Here, his fellow Jews are in an uproar. “Minister to Gentiles? WHAT? Was he crazy? The Gentiles??? Away with him!” Needless to say, without God’s intervention, Paul probably would’ve been martyred that day. In this case, we see an interesting form of rescue. Whom did God use to save Paul? To paraphrase that great secret agent, Maxwell Smart: “wouldja believe…the Romans?”

More to come!

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Verses 37-40: “Then as Paul was about to be led into the barracks, he said to the commander, “May I speak to you?” He replied, “Can you speak Greek? Are you not the Egyptian who some time ago stirred up a rebellion and led the four thousand assassins out into the wilderness?” But Paul said, “I am a Jew from Tarsus, in Cilicia, a citizen of no mean city; and I implore you, permit me to speak to the people.” So when he had given him permission, Paul stood on the stairs and motioned with his hand to the people. And when there was a great silence, he spoke to them in the Hebrew language, saying,”

The Grand Councilwoman is directing her anger at Jumbaa, after the capture of Stitch (Experiment 626).
Grand Councilwoman: You! You’re the cause of all this! If it wasn’t for your Experiment 6-2-6, none of this-
Stitch: [interrupting] Stitch.
Grand Councilwoman: What?
Stitch: My name Stitch.
Grand Councilwoman: Stitch, then. If it wasn’t for Stitch- [realizes what just happened, turns back to Stitch]
Stitch: Does Stitch have to go in the ship?
Grand Councilwoman: [shocked, hesitant] …Yes.
Stitch: Can Stitch say goodbye?
Grand Councilwoman: Yes.
Stitch: Thank you. [walks over to Nani and Lilo]
Grand Councilwoman: [looks at Nani and Lilo] Who are you?
Stitch: This is my family. I found it all on my own. It’s little and broken, but still good. Yeah. Still good.

The preceding dialogue was from the Disney animated movie Lilo & Stitch. (This dialogue found at https://en.wikiquote.org/wiki/Lilo_%_Stitch).

Prior to this conversation, the Grand Councilwoman had only known Stitch as the monstrous, destructive Experiment 626. Now, here he was, calling himself by the name Lilo had given him, Stitch; he also was civilized, polite, and respectful. I still love the look on the Grand Councilwoman’s face when she realizes this creature is now vastly different from what she knew before.

I thought of this scene when reading this passage in Acts. Here is Paul, about to become yet another victim of the Jewish mob, and saved only by the Roman soldiers. Trying to get to the bottom of the disturbance and thinking him just another rabble-rouser, the commander was about to take him into the barracks, when Paul spoke to him. Paul’s use of the Greek language startles the commander; he begins thinking he is another rebel leader from recent times, an Egyptian, but Paul calmly corrects him, and even more, he begs to speak to the crowd. The commander gives his permission, and Paul is about to launch into an address to defend himself and to preach Jesus to the crowd.

How do people of this world act when they meet you, a Christian? Do you leave a positive impact? Do you surprise jaded individuals, who have drawn their own conclusions about Christianity through encounters with less-than-stellar representatives? Does your encounter with people leave them a mite bit bewildered? (You’re a Christian?) While each encounter we have with people, from common folk to authority figures, might not be as dramatic as that which Paul has here, we should leave no doubt as to the change Christ makes in our lives. That change should be as obvious as the change Stitch undergoes in the movie.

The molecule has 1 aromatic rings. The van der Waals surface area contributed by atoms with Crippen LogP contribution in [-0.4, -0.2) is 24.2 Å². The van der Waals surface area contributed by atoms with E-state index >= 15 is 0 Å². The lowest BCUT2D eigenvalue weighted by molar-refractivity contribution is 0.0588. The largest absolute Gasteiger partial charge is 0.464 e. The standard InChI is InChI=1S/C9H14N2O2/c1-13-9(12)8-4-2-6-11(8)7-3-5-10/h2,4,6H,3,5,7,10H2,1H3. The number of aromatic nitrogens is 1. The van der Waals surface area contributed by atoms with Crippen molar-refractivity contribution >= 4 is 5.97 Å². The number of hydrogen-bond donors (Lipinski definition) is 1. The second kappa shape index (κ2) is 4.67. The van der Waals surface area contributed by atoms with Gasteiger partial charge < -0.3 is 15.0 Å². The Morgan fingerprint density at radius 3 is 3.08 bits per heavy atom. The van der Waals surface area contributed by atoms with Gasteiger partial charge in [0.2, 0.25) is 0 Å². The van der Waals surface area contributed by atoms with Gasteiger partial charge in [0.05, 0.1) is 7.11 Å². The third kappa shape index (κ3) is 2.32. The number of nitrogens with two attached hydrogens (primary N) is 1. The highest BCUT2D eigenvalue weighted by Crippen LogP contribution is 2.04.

Something to think about.

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Verses 10-11: “And as we stayed many days, a certain prophet named Agabus came down from Judea. When he had come to us, he took Paul’s belt, bound his own hands and feet, and said, “Thus says the Holy Spirit, ‘So shall the Jews at Jerusalem bind the man who owns this belt, and deliver him into the hands of the Gentiles.'””

Larry Trask was the son of Bolivar Trask, the man who created the mutant-hunting robots known as Sentinels. His guardian, Judge Chalmers, had sought to shield the boy from the nightmarish legacy his father had created. However, in an Avengers storyline which culminated in issue #104, the mutant speedster Quicksilver compelled Larry’s help in trying to rescue his sister Wanda, the Scarlet Witch, from a band of Sentinels that had returned from orbit around the sun. As we find out in the storyline, Larry himself is a mutant, with the ability to see snatches of the future: and his visions showed the Avengers suffering defeat in combat with the Sentinels, the Sentinels launching a solar flare to wipe out the human race, and finally darkness, which Larry assumed to be the end of Earth.

During the final fight, it was revealed that the Sentinel leader, Number 2, had evolved into a mutant being himself. It was his plan to sterilize the human race with the solar flare, thus eventually wiping them out. As the other Sentinels attacked Number 2 (for their programming was to capture or to destroy mutants), it resulted in the mutual destruction of all the Sentinels. In falling like giant tenpins, one of them fell on Trask, thus killing him. Thus, Larry’s last vision was not of Earth’s destruction, but the blackness of his own death.